I said to someone once that I will never be finished writing about my hometown, El Paso, Texas. My entire undergraduate thesis was about El Paso, as was a lot of the writing I did in grad school. The first several drafts of this essay actually came out of grad school, and I’ve come back to it over the years to revise it, hoping that eventually it would find a home. Happily, today it was published by Curiosity Magazine.
Though the Jewish community in El Paso is not large, it’s larger than one would expect—as of 2005, there were almost five thousand of us in a city whose population barely topped half a million. However we got to El Paso, we stayed because of the ease with which we were able to make it our home. El Pasoans are historically tolerant; how could they not be, when for decades the city’s ownership transferred back and forth between Mexico and the United States? And they welcomed the Jews like they did everyone else, with open arms and a promise to let them be. Jews, in turn, have become so comfortable with defining our Judaism in the context of the more visible El Paso culture that we identify ourselves more with our region than our religion. We’re just practicing what all our families did in other parts of the world, before they arrived in West Texas: cultural assimilation.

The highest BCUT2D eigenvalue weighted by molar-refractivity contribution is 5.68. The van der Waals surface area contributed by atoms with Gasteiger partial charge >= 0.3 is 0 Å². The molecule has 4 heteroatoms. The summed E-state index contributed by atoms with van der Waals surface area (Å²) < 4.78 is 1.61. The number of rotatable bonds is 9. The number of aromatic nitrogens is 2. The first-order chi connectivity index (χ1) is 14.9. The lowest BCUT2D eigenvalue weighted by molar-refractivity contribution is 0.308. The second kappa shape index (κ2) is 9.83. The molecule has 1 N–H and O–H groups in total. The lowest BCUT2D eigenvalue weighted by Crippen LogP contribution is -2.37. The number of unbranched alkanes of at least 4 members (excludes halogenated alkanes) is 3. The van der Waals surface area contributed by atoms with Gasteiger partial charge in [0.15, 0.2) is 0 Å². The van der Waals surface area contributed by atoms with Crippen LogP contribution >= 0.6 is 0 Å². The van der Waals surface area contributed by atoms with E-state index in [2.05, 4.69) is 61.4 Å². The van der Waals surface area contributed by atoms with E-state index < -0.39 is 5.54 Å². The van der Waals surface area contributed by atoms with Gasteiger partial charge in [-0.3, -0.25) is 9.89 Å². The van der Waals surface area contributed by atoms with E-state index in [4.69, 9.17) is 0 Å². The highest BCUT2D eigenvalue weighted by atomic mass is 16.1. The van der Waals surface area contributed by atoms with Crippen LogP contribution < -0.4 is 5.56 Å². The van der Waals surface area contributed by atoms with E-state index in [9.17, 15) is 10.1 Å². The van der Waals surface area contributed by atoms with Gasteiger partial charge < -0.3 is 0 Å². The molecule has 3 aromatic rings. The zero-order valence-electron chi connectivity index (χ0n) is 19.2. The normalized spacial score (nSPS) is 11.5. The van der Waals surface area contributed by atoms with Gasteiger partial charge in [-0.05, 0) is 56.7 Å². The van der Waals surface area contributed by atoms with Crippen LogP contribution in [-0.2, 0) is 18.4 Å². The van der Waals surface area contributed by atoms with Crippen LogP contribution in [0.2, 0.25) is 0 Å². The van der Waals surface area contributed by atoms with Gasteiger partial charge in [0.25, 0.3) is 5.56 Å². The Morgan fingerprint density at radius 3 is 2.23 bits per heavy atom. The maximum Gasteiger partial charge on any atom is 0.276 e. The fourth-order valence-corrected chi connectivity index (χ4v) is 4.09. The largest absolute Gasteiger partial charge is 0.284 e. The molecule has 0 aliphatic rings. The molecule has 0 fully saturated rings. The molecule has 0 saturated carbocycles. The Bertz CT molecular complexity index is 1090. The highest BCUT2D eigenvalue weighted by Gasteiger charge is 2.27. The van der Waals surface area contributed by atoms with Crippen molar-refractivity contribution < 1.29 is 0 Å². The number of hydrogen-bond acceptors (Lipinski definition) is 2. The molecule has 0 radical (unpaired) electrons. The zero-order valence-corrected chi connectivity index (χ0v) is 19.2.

Even the most traditionally “Jewish” food gets a makeover in El Paso. A childhood friend recounts that her mother will allow only one type of bullion to go into the base for her jalapeño-laced matzoh ball soup: Telma, a brand that can only be found in the Mexican/Hispanic food section of the grocery store. When we were younger, her mother also assisted on many bar and bat mitzvah baking projects, turning out tray after tray of buttery “pecan sand tarts”—Mexican wedding cookies re-shaped from their traditional circles into crescent moons—for post-service, kosher dairy brunches.
Read the rest—including what I wore to my bat mitzvah!—here.